4. Be scrappy. When you’re starting a company, you have nothing. Scrappiness was how you turn nothing into something. When we were designing our algorithm, we had no idea how home renovations worked. I was staying with friends in Palo Alto townhouse at the time and decided to put up the property for sale (with no intention or authority to sell it). Many real estate agents reached out to represent the property and I invited them over to pick their brains. I then took their recommendations and invited contractors over to give estimates on the renovations the agents suggested. This gave us a lot of inspiration and I was able to take a bunch of meetings at home.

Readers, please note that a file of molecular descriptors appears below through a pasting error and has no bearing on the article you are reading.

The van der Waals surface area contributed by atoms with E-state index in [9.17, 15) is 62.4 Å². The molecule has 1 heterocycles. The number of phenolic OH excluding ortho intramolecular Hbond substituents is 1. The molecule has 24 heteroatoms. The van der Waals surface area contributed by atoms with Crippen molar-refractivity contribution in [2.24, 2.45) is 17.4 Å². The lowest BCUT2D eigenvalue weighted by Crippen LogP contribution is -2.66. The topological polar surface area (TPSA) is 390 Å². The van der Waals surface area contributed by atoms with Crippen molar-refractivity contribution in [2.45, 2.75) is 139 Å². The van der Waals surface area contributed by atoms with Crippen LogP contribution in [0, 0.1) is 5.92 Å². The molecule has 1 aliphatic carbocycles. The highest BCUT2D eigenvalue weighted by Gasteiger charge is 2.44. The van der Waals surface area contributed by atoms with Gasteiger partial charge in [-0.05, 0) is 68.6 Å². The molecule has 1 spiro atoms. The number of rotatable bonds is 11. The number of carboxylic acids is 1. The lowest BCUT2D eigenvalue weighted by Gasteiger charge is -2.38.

What do you bring from that experience to being a product manager today?

Being a product manager isn’t too dissimilar from being a founder, just with a lot less responsibility and stress. For most PMs, you’re trying to bring order to disorder, build a great experience for users, and rigorously define success while setting up your team to do their best work. I often find myself using learnings from my startup.

How is being a PM in the blockchain space different from being a PM in a more established industry?